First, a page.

• A decision of the investigator team to abort long-term follow-up but proceed with data analysis as if this decision had not been made.
  • A substantial number of patients in both the intervention and control group receiving antipsychotic medication, including those in the control group who showed the greatest improvement.

An elaborated “preregistration” of the trial, which should have dictated crucial features of the design and explicitly planned analyses did not do so, and actually occurred after data collection had begun.

At various times and places, the investigators have made comments about other trials, which if applied to their Lancet study, would require that they concur with the decision that the results are not usable.

The study’s investigator team owes a few things to the professional community and the lay public.

But don’t accept my word without considering whether I actually can substantiate my points. Please read on.

Here is the full report of the actual study and here is a link to the brief formal registration.

The abstract states:

Findings. 74 individuals were randomly assigned to receive either cognitive therapy plus treatment as usual (n=37), or treatment as usual alone (n=37). Mean PANSS total scores were consistently lower in the cognitive therapy group than in the treatment as usual group, with an estimated between-group effect size of −6·52 (95% CI −10·79 to −2·25; p=0·003). We recorded eight serious adverse events: two in patients in the cognitive therapy group (one attempted overdose and one patient presenting risk to others, both after therapy), and six in those in the treatment as usual group (two deaths, both of which were deemed unrelated to trial participation or mental health; three compulsory admissions to hospital for treatment under the mental health act; and one attempted overdose).

You can find a description of the primary outcome, the PANSS (Positive and Negative Syndrome Scale) here.

Here is the full report of the actual study and here is the extended registration of the trial, and a link to the brief formal registration. Please click on it to enlarge.

lancet cbt study tablePay particular attention to

  • The shrinking number patients actually followed up across the study shown at the bottom.
  • The fluctuation in the mean outcomes across the course of the study, particularly the marked deterioration that occurred in the control group between 12 months and 18.
  • And the large standard deviation in outcomes for the control group at the end of the study.

A misleading abstract

What is said in abstracts is crucially important because many people form opinions about the content of an article solely on the basis of the abstract.

When abstracts appear in electronic bibliographies like PubMed, and a small minority of those who view the abstract actually proceed to view the full article.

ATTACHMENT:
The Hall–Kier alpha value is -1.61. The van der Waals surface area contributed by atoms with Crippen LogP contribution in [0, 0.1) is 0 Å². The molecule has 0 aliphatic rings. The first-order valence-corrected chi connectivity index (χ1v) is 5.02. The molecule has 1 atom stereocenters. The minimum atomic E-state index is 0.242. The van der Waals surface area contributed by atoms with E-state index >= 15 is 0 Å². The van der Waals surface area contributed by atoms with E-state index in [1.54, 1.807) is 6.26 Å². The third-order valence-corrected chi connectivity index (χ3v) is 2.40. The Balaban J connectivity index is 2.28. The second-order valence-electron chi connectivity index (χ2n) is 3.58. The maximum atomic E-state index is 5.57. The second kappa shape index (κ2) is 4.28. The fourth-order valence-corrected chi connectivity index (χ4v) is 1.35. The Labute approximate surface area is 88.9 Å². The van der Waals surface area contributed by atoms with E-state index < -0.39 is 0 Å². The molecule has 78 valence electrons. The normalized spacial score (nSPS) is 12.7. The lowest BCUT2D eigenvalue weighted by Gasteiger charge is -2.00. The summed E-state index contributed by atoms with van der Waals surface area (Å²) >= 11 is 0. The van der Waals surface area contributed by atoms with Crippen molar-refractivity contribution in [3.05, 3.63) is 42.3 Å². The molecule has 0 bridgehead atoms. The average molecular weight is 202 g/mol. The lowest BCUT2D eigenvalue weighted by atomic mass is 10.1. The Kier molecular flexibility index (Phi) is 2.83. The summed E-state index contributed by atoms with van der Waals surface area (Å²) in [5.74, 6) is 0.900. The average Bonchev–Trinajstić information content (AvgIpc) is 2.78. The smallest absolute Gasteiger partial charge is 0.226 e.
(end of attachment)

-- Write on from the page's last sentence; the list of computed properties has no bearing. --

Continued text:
Most persons alerted to an article by media coverage cannot access anything more than the abstract of the article because of a pay wall.

There are often discrepancies between findings as they are reported in abstracts and what is actually contained in the results sections. CONSORT has developed standards for what is reported in abstracts, but the standards are unfortunately usually ignored.

It has been shown that the exaggerations in media coverage can often be traced to hype and otherwise misleading claims in abstracts.

The abstract of the Lancet article is misleading in a number of crucial ways.

While the abstract states that 74 participants were randomized, it does not indicate the small minority (17 in each group) who were available for the last assessment. That is the more important figure for interpreting findings.

The abstract describes results in terms of a “between group effect size.” Most readers would assume that such a term refers to standardized mean differences between-group effect sizes. If that were so, this 6.52 would be an extraordinarily large effect size. In the psychotherapy literature, it would be comparable only to the effect (6.9) claimed for long-term psychodynamic therapy in a meta-analysis, which have been sharply criticized as exaggerated and miscalculated.

Readers would normally expect “mean group differences” to be described as exactly that, not as “effect sizes.”

Readers would also expect that in an abstract for a randomized trial, outcomes would be reported for the end of the intervention. Earlier outcomes might be unfair because the intervention had not yet been delivered in its full intensity and later would be unfair because of a possible decay in effect once participants are no longer being exposed to the intervention. That is, unless authors knew their results before deciding what to report.

As Keith Laws noted in his blog, the differences between the intervention and control group immediately after the end of the intervention were not significant.

PANSS total

CBT group showed a reduction from 70.24 to 57.95 =12.29

TAU group showed a reduction from 73.27 to 63.26 =10.01

So, although you would never know from the abstract, at the end of the nine month intervention there were no significant differences between CBT and treatment as usual. In interpreting this nonsignificant difference, it might be useful to know that in other contexts, the lead author of the Lancet study have declared differences between treatments of less than 15 points on the PANSS are clinically insignificant.

It is exceedingly odd for authors to calculate construct overall effect size for primary outcomes by averaging from three months into the intervention until nine months later. I cannot find reports of other studies where this has been done.

It is also misleading to make such calculations when there is so much loss to follow-up for the later assessments that outcomes have to be estimated for most patients. To take a point made by the lead author of the study in another context, that would mean that data for most patients are being made up. I will come back later to that.

Basically we are dealing with an abstract spun to portray the trial as being a strongly positive trial, when there were no significant differences between groups at the end of the intervention. The misleading comments to the BBC that the trial showed CBT to be “very comprehensively” effective is rooted in a confusing portrayal of results of the study in the abstract.

The unusual mixture of participants in the study.